CHARLOTTE, N.C. -- The Latest on NBA All-Star Weekend (all times local):
Kyle Kuzma of the Los Angeles Lakers scored 35 points, Jayson Tatum of the Boston Celtics added 30 and the U.S. beat the World team 161-144 in the Rising Stars game for first- and second-year players at All-Star Weekend.
Trae Young of the Atlanta Hawks finished with 25 points and 10 assists, and De'Aaron Fox of the Sacramento Kings had 15 assists for the U.S. Utah's Donovan Mitchell added 20 points, nine assists and seven rebounds.
Philadelphia's Ben Simmons led the World team with 28 points. Chicago's Lauri Markkanen had 21 points for the World squad, and Dallas' Luka Doncic had 13 points and nine assists.
Both teams shot 55 percent.
It was the fifth time the U.S. vs. the World format was used for what was once known as the rookie game. The World now leads the all-time series 3-2, after its two-game winning streak was snapped.
Famous Los scored 22 points to win MVP honors, and the Home team held on to beat the Away team 82-80 in the All-Star Celebrity Game on Friday night.
Jay Williams scored 18 points for Home. Quavo scored 27 for Away and Hall of Famer Ray Allen scored 24 — though the NBA's all-time leader in 3-pointers made went 0 for 8 from beyond the arc.
NBA executive Monty McCutchen has a less-than-surprising confession.
Travels get missed.
McCutchen, the former referee who moved to the league office last season and now helps oversee the officiating program, said Friday that about two traveling violations get called per game on average. He says the league believes that the real number of travels that should be called is closer to five per game.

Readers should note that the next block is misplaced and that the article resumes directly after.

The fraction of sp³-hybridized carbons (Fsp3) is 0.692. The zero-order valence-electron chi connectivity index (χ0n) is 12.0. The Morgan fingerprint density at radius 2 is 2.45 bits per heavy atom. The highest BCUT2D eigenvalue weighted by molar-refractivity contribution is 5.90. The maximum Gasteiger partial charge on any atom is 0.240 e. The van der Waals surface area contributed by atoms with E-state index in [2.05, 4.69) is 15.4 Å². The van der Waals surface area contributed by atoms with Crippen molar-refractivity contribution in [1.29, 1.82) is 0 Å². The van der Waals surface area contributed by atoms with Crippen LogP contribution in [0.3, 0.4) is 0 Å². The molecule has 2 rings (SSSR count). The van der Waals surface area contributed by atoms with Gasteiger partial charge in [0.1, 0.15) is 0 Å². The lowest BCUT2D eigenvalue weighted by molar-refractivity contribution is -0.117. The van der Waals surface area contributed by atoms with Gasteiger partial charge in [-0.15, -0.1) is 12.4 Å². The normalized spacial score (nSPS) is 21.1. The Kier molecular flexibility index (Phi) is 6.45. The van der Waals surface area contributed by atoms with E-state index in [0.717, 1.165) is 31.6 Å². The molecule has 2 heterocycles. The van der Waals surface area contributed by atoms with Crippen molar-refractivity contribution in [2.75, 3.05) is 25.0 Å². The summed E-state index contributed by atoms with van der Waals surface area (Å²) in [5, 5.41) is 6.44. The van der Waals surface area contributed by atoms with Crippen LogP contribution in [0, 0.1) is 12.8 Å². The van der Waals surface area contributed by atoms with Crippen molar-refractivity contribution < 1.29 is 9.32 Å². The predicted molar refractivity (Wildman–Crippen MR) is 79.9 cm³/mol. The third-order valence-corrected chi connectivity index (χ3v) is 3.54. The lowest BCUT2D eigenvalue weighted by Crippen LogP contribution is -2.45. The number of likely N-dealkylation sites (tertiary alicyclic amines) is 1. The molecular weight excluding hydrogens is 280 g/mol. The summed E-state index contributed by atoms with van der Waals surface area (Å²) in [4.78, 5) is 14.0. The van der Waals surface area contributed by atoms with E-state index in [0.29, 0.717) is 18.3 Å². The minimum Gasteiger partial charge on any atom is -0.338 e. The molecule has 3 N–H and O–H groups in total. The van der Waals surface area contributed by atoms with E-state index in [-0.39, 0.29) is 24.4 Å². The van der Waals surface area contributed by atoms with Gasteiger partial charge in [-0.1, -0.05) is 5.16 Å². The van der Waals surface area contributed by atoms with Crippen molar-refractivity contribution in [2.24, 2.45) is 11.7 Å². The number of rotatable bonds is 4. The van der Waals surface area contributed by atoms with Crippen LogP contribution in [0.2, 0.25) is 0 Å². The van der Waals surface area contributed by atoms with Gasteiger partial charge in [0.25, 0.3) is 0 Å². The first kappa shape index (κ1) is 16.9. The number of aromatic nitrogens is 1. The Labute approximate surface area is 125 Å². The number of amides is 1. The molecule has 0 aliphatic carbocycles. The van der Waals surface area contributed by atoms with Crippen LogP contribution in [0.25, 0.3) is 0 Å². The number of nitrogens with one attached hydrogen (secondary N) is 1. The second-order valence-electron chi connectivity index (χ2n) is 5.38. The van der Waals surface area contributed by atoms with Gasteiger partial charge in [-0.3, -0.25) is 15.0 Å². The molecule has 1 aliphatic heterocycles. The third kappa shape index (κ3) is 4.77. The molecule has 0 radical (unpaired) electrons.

The NBA is no different than any other basketball league — if every letter-of-the-law travel was called, games could last for days. But McCutchen says the league is continuing to work with its referees on making that (and every) call consistently, and remains in constant contact with teams about concerns and interpretations.
But don't expect a change to a four-ref system anytime soon. The NBA has tinkered with it at the G League level, and McCutchen says "when we looked into it, accuracy did not go up."
Basketball Hall of Famer and activist Kareem Abdul-Jabbar says Colin Kaepernick's settlement of a collusion case against the NFL is a victory for the quarterback.
Abdul-Jabbar says he believes that Kaepernick still wants to play in the NFL. At a Hall of Fame event Friday at All-Star weekend in Charlotte, North Carolina, Abdul-Jabbar said Kaepernick "had a statement that he had to make through his demonstrations, but he's a quarterback and I think he should be working."
Abdul-Jabbar, a winner of the Presidential Medal of Freedom, was criticized when he changed his name from Lew Alcindor as a statement of his Muslim faith, and heard Dr. Martin Luther King Jr. speak in the mid-1960s.
Kaepernick and Eric Reid filed collusion grievances against the league, saying they were blacklisted because they kneeled during the national anthem to raise awareness to police brutality, racial inequality and other social issues. Reid's case was also settled Friday.
Abdul-Jabbar says Kaepernick is "a lot better than a number of the quarterbacks I see that have jobs now. So something's wrong here."
So, the best shooter in the Curry family is.... Sonya Curry?